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Dauria Aerospace Prepares to Break into Maritime Market with First Satellite

By | May 29, 2014
      Dauria DX1 Perseus

      Engineers preparing the DX1 satellite for launch. Photo: Dauria Aerospace

      [Via Satellite 05-29-2014] Dauria Aerospace is preparing for the launch of its experimental satellite DX1. The company has already handed over the satellite to Roscosmos’ upper stage and payload adaptor division, NPO Lavochkin, to launch along with the Russian Meteor M2 weather satellite and several other small-sat secondary payloads. The spacecraft will launch aboard a Soyuz rocket set for liftoff June 28, 2014.

      Last year Dauria received a $20-million investment from I2BF Global Ventures, a clean technology venture capital firm that has also invested in the asteroid-mining company Planetary Resources and whose founding partner, Ilya Golubovich, also invested in CloudEO. Even as an experimental satellite, Dauria plans to quickly build DX1 into part of a larger constellation.

      “At the moment Dauria has several ways to utilize DX1 data,” Mikhail Kokorich, CEO of Dauria told Via Satellite. “First of all, it will become a part of new maritime surveillance constellation that Dauria is starting with partners consisting of the DX1 satellite and two Perseus M satellites that will also be launched in June of 2014. DX1 is Dauria’s experimental spacecraft, which allows for validation of the technologies and software used in its development, which will then be used in future satellites of the company.”

      DX1 took 18 months to manufacture at Skolkovo Research Park near Moscow. It has been hailed as Russia’s first satellite to be completely financed and put together by a private company. The expected lifetime is three years, which will be spent in a polar circular sun-synchronous orbit at an altitude of 650 kilometers (404 miles).

      “We did not experience any major setbacks; however, we did postpone the launch of DX1 due to a Soyuz launch being pushed back by almost half a year, which we were not anticipating,” said Kokorich.

      The DX1 satellite is equipped with an Automatic Identification System (AIS) receiver and, according to Dauria, is the only Russian satellite with this capability. Most ocean faring vessels are required, or at least strongly encouraged to carry AIS transmitters. This presents a major market opportunity for Dauria. The company has already seen interest in available services.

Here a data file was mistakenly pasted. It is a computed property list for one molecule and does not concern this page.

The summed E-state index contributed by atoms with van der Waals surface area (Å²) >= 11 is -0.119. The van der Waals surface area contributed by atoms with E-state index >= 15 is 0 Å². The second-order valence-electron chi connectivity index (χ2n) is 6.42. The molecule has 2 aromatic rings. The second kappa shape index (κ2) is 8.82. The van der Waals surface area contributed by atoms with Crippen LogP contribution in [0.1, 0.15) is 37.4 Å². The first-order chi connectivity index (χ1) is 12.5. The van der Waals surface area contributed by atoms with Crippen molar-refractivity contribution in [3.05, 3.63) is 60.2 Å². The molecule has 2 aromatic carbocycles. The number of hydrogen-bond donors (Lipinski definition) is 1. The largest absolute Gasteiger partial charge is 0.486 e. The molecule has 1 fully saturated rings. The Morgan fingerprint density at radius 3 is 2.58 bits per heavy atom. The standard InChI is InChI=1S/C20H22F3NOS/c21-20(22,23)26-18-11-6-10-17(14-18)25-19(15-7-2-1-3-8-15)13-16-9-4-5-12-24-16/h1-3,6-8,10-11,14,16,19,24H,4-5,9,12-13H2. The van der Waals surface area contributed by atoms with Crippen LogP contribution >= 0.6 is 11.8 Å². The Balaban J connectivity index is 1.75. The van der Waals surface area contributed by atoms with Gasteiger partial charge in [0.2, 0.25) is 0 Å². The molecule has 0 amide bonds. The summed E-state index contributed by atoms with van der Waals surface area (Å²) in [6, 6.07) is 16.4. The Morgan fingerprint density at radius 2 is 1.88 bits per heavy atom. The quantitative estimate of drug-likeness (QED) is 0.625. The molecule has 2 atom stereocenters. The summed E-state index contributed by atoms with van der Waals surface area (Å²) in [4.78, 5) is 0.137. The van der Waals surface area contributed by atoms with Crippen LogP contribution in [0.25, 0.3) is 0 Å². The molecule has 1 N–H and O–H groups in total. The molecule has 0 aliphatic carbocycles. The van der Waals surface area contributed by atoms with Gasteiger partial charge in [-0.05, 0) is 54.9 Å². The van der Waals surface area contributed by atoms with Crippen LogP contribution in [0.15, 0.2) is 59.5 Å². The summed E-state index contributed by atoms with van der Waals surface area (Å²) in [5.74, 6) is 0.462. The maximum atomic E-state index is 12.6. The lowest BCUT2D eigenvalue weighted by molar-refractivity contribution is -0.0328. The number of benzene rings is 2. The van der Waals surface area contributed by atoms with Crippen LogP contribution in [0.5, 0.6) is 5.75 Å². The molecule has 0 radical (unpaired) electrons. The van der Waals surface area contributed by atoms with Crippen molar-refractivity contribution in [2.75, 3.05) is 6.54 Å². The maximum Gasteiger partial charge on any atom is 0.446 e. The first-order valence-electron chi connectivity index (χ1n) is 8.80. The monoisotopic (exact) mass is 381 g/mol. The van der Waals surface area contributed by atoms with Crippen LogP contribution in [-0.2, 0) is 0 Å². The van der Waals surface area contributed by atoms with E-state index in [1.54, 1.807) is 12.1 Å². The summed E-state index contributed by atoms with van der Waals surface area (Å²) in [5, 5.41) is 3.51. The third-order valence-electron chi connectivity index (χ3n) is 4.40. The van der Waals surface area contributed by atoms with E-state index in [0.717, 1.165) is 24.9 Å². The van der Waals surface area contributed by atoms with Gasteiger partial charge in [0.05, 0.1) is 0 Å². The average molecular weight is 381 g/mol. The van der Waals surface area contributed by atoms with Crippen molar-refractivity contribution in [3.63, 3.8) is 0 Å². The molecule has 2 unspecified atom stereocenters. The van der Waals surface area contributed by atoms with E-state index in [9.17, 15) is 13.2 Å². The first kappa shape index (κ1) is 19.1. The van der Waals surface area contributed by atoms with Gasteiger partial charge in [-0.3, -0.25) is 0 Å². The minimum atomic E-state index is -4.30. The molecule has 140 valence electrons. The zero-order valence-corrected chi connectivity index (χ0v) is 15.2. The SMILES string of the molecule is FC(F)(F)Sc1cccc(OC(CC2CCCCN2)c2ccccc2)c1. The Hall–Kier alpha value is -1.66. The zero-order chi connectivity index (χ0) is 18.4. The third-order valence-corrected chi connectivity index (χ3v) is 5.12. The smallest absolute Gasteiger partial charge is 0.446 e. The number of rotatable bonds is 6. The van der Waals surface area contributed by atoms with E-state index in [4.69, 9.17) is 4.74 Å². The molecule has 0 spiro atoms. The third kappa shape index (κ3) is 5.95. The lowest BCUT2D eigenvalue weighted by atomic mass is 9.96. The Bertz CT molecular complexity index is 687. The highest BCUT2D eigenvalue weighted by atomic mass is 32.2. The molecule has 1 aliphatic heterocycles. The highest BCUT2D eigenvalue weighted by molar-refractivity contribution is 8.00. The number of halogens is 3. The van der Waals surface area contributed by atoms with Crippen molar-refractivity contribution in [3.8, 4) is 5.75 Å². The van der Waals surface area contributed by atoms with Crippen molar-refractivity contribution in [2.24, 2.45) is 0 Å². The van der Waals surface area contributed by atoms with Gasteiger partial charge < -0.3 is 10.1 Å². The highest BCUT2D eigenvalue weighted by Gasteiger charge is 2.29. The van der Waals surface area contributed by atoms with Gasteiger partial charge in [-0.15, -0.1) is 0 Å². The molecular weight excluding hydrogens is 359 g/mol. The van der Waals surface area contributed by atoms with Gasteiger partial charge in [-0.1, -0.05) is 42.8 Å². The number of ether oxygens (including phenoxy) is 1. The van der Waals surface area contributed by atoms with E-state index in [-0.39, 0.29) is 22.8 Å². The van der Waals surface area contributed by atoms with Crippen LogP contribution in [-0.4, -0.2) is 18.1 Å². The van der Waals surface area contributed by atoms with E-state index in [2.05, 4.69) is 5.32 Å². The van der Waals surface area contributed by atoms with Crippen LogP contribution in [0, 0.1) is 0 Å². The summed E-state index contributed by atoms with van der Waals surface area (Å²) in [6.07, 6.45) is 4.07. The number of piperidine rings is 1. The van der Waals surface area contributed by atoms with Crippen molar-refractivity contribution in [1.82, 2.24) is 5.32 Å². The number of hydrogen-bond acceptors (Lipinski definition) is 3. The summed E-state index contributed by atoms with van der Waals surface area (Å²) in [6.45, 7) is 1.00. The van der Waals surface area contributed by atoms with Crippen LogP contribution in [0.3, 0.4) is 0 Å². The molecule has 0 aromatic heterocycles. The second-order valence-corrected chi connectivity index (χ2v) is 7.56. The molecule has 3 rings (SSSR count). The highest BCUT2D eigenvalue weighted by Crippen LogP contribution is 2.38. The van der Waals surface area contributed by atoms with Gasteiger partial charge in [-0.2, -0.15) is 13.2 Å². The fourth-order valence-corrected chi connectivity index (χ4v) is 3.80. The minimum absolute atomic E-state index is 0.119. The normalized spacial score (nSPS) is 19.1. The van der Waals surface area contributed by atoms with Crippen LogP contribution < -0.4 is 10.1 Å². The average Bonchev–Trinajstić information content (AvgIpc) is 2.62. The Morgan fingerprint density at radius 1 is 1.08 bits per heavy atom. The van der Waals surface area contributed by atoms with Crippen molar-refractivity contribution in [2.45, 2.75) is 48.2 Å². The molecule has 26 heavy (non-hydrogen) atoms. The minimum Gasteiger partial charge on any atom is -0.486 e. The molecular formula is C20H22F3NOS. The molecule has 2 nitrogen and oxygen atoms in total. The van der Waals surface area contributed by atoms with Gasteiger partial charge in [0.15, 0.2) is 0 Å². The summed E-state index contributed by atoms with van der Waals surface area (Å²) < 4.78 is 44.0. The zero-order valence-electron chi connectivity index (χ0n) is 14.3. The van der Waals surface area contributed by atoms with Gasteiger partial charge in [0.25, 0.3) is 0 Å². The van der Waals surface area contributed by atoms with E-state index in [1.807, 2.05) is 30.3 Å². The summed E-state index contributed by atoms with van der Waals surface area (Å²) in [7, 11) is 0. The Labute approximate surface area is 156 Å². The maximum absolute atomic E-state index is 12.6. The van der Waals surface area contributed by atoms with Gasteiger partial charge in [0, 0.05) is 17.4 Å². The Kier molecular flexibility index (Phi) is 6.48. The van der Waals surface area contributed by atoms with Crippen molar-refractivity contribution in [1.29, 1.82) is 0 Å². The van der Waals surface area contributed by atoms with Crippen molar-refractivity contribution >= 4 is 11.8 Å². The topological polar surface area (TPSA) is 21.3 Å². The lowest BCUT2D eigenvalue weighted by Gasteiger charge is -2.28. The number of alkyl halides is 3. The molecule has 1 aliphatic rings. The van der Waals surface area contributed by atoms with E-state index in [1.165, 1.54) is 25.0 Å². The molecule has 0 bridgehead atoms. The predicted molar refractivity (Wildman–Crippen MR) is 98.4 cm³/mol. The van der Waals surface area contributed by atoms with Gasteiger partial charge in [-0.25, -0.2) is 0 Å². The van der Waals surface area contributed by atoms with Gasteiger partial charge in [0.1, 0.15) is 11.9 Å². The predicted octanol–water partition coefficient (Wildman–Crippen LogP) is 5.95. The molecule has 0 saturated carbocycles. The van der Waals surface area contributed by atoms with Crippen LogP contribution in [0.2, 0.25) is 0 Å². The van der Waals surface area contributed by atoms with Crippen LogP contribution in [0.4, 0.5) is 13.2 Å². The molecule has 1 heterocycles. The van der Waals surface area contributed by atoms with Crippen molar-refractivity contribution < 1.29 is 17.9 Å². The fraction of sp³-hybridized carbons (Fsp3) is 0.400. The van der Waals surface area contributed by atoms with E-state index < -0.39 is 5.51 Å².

Perseus M Elecnor Deimos

      A Perseus M satellite. Photo: Dauria Aerospace

      “We have reached partnership agreements with several commercial and government clients including the [Russian] Ministry of Transportation. Maritime traffic data that is currently beyond the reach of existent ground AIS stations is of interest to various government agencies,” said Kokorich.

      Dauria plans to support its AIS services through DX1 with two Perseus M Space Monitoring spacecraft. A recent partnership with Spanish remote sensing company Elecnor Deimos has further upped the pace for Dauria as it now plans to build eight Perseus O satellites for an Earth imaging constellation dubbed Deimos Perseus.

      Dauria plans to complete the first four satellites by the end of 2015. Combined with Elecnor’s satellite, Deimos 1, the full constellation is expected to image the entire Earth on a daily basis by 2016. Deimos 2 is slated to launch on a Dnepr rocket in June 2014.

      “We are actively working on the development of Perseus O remote sensing micro-satellite constellation,” said Kokorich. “These satellites will carry high quality multispectral sensors that provide for automated identification of ground features such as crop types, their vigor and stage in the growing cycle. These spacecraft will be able to operate in a single constellation with already commissioned Deimos 1 satellite.”